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Arabic Ice Cream Nostalgia Brings Syrian Refugees to Tears

by Bidita Debnath on  June 3, 2013 at 2:35 PM Lifestyle News   - G J E 4
An enticing aroma of vanilla, gum Arabic, boiled milk and pistachios; the rhythmic pounding of wooden mallets deep into stainless steel vats; the clink of spoons on glass accompanying cheerful conversation.
 Arabic Ice Cream Nostalgia Brings Syrian Refugees to Tears
Arabic Ice Cream Nostalgia Brings Syrian Refugees to Tears
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These are the sights, sounds and smells of Bakdash, billed as one of the oldest shops in the world selling Arabic ice cream and located in Al-Hamidiyeh bazaar in the world's oldest capital, war-rattled Damascus.

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These sensual delights make people's mouths water in Jordan's capital Amman, but memories of them are also bringing tears to the eyes of Syrians who have fled the conflict in their country and are nostalgic for a taste of home.

What they are missing is Bakdash's "booza", a uniquely Middle Eastern type of ice cream that is elastic in texture, like taffy. Adding to its distinct flavour and texture is salep, a flour made from the tubers of the mascula orchid.

Mohammad Hamdi Bakdash opened his shop in Al-Hamidiyeh in 1895, and it is still going strong there despite the civil war that has killed more than 94,000 people and is increasingly threatening the capital.

Earlier this month, a Bakdash franchise opened in Amman on Madina Munawwara Street. The decor is identical to the fast-food ambience of Bakdash itself, with its glaring neon lights, large mirrors, long rows of tables and waiters squeezing past customers ordering cones to take away.

"I am so moved," said Sleiman Muhanna, a Syrian architecture professor who teaches in both the Syrian and Jordanian capitals. "They have recreated the spirit of Damascus."

Janoub, the 25-year-old Jordanian who runs the Amman shop, said 60 to 70 percent of his customers are Syrian, many of them among the nearly half a million of their countrymen who have fled home and are now living in Jordan.

He also speaks of the emotional impact of the place.

"I have seen elderly ladies weep" when they come in, he said.

Janoub speaks as two young men, white bandanas wrapped around their heads, pound the booza with long wooden clubs that look giant pestles to soften it and make it more elastic. What is pulled out of the containers could look to the untrained eye like pizza dough or even chewing gum.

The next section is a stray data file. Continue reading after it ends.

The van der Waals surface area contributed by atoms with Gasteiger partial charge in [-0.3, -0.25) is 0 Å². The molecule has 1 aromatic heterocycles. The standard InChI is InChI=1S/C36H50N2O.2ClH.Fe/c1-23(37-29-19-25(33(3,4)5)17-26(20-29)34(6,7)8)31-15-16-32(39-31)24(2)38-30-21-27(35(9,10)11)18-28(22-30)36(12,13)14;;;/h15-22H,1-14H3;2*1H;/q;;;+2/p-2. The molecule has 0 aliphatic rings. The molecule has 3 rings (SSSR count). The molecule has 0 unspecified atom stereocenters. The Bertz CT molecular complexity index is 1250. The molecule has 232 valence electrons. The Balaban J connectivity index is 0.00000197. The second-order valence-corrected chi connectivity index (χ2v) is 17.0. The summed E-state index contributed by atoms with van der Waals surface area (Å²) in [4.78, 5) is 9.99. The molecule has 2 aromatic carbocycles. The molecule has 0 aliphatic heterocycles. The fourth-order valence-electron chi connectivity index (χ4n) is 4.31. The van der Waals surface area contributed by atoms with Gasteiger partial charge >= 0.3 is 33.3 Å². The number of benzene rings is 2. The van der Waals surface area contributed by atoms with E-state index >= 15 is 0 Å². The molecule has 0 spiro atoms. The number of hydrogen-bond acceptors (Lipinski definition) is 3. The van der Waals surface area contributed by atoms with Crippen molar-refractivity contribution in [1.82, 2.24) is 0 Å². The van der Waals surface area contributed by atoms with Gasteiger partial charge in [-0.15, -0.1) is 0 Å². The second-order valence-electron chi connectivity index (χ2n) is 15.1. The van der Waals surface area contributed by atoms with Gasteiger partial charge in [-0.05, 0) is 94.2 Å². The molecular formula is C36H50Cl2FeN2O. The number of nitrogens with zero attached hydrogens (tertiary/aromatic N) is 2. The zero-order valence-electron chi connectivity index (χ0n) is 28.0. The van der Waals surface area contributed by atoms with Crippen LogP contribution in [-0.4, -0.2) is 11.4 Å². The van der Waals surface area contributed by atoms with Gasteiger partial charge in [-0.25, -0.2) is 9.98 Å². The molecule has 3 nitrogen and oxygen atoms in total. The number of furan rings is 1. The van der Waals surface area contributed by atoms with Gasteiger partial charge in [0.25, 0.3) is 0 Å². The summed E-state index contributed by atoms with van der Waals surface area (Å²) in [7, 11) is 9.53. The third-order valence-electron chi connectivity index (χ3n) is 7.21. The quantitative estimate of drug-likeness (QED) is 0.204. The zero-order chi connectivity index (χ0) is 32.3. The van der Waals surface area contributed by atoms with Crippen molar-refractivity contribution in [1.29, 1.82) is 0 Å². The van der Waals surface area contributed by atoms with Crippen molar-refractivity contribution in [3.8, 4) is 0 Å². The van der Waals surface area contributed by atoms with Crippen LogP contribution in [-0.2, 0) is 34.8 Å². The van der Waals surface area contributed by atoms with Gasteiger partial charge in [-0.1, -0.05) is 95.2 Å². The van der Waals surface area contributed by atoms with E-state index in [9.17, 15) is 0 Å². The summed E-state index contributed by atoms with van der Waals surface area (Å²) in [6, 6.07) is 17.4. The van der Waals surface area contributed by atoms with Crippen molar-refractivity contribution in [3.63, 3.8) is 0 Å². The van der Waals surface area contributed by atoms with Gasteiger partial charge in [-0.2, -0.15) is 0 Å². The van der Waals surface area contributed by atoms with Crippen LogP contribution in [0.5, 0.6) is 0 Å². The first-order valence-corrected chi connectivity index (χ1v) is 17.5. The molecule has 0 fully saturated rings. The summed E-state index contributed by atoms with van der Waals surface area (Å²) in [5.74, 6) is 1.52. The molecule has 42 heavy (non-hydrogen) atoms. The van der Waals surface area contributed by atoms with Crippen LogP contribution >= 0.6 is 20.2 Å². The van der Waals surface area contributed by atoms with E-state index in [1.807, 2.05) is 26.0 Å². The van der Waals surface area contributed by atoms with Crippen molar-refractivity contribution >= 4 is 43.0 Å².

As he works, 24-year-old Mohammed tells of how he came here to work from the mother store just a few weeks ago.

Damascus "is not like it was before. The situation is getting steadily worse. Here it's like being at home, but it's not really Damascus."

"They say the perfume of Damascus is here, but they all long to go home."

The pounding is done in Amman, and the final product mixed with pistachios and other delicacies for serving, but the ice cream itself is still made in Damascus to "preserve the true cachet of Syria", Janoub said.

But getting it to Amman, 170 kilometres (105 miles) to the south, is fraught with risks.

"The ice cream is made in Al-Hamidiyeh and transported each day in refrigerated trucks," Janoub explained.

The trucks head south through Suweida, then across to Daraa before crossing the border," all the time skirting bombed-out areas and potential obstacles along the way.

"Sometimes it's the FSA (rebel Free Syrian Army), sometimes the (national) army and sometimes criminal gangs."

While two of his employees came from Bakdash in Damascus, Janoub said the others are either refugees or fled to avoid being forced into military service, which is compulsory at the age of 19.

One of them is Karim, whose timid face rarely breaks into a smile.

He is from the central western city of Homs and declined to give his real name. "My parents are still there, and I saw three of my cousins killed before my eyes."

He said he left in July when he turned 19 "because I didn't want to fight in the army".

As customers dig in to their booza, he relates a bitter tale similar to that of so many other young men his age.

"My brother, who is 24, said one of us would go off and join the fight against the regime. He went, and I am here."

For now, Madina Munawwara Street has become a sort of Little Syria, full of shops and restaurants that speak of home.

But the thoughts in so many hearts are the same: "As soon as the regime falls, I'm going back to Syria."

Source: AFP
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